Forte Do Leme – What a View!

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If you ever find yourself in Rio (actually it’s a big enough place where you could lose yourself quite easily) not that I expect anyone to randomly go, but anyone who might be thinking about going to the 2016 Summer Olympics, plan to do this:

Walk to the end of Copacabana Beech toward Leme.  Veer off to the left.  Go to the kiosk.  Buy a ticket to Sitio Historico do Forte Duque de Caxias for R$4 or about $1.80 U.S. and head up the hill. You have to enter a military base to access it, so don’t be alarmed to see an armed guard staring at you as you pass through. Just smile.

Rio is known for its hills called morros.  Leme is one of the larger beach side hills and is the site of an 18th century Fort built to protect the city.  It is the third largest hill in Rio next to Sugarloaf and Corcovado where Christ the Redeemer welcomes with outstretched arms.  Morro do Leme has a nice stone paved twisting trail that you can take to the top to visit the Fort and get a magnificent view of Rio.  As you enter the trail, look straight up at the rock face and you’ll find cactus growing. It reminded me of a Dali painting.  Wear your walking shoes because it’s a bit of hike, but a pleasant one, as if going through a rain forest, with an abundance of fauna and flora, colorful birds and tiny squirrel-like monkeys called micos. And what a glorious view!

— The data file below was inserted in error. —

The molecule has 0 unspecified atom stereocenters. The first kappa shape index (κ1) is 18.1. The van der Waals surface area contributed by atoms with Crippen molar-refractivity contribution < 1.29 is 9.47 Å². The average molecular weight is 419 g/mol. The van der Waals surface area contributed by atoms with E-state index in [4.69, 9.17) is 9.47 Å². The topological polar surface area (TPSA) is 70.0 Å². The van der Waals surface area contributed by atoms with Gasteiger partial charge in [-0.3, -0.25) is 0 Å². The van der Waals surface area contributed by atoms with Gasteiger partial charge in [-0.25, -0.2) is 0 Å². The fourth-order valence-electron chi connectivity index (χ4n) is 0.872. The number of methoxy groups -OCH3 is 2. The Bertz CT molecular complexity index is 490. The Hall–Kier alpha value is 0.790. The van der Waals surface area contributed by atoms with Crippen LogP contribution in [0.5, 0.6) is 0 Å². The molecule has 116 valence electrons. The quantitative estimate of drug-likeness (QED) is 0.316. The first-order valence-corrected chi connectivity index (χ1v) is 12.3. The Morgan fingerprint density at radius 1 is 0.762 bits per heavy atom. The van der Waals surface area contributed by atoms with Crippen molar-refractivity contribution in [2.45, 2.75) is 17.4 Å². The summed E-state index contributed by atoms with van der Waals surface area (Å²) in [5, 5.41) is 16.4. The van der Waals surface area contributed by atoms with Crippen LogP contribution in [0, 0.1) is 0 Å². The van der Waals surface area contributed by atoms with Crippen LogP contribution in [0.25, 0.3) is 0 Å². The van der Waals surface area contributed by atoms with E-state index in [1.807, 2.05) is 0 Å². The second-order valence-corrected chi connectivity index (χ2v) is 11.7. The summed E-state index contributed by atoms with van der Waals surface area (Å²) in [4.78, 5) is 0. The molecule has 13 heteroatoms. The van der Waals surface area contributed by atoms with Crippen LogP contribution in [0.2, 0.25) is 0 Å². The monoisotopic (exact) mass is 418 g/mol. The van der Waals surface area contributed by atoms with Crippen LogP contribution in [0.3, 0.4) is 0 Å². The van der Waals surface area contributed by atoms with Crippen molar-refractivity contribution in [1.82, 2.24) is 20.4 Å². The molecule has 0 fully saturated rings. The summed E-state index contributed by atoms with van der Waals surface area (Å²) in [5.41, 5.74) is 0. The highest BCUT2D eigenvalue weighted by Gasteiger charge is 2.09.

The walk from the middle of Copacabana Beach to the top of the Hill and back is about 9 miles, 17,000 steps according to my pedometer, and is well worth your time and effort; highly recommended!

 

 

 

 

Happy New Year!

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Heavy Equipment Photoshoot, a set on Flickr.

On this cold 1st day of 2013, these wonderful machines assembled for their first and likely only photoshoot of their careers. Cheers from all of us at Ribbie’s Weblog!

Leef Peeping In the Rainy Swing State of NH

My wife and I took our annual fall foliage tour – just the two of us, the first time in 20 years we’ve gone without at least one of our daughters.  And the colors did not disappoint, but it rained and rained hard all day.  We got up early, headed up 93 to the White Mountains.  We stopped off for breakfast in the small town of Warner, known for its Fall Foliage Parade, and perhaps for nothing else.  My wife ordered the “Breakfast of Champions” which we affectionately nicknamed the Kurt Vonnegut special and I ordered a large blueberry pancake the size of tractor trailer tire. We walked around the town afterwards, and bought some used books.  I picked up a copy of Game Change by John Heilemann and Mark Halperin for a buck (I reviewed Game Change the movie here) and the 2011 Guinness Book of World Records for 50 cents.

There were lots of leef peppers  leaf peepers on the famous Kancamagus Trail, an east/west scenic byway that cuts through the White Mountains in Central New Hampshire.  About the only peeping going on came as swirling leaves plastered the windshields creating near white out conditions for drivers.

One political note:  New Hampshire is a weird state.  There are no state income or sales taxes in the Live Free and Die state. The roads are paved, however, and it appears they get all their state revenue from lottery tickets, tolls and from the drunks coming over from Massachusetts to buy duty free spirits as it were.  The other thing about NH, apart from it being whiter than the white mountains, is that the state, at least from the signage, appears evenly split between Obama and Romney supporters.  And there’s some guy named Ovid running for something, maybe county clerk or governor, who is perhaps related to the famous Roman poet by the same name.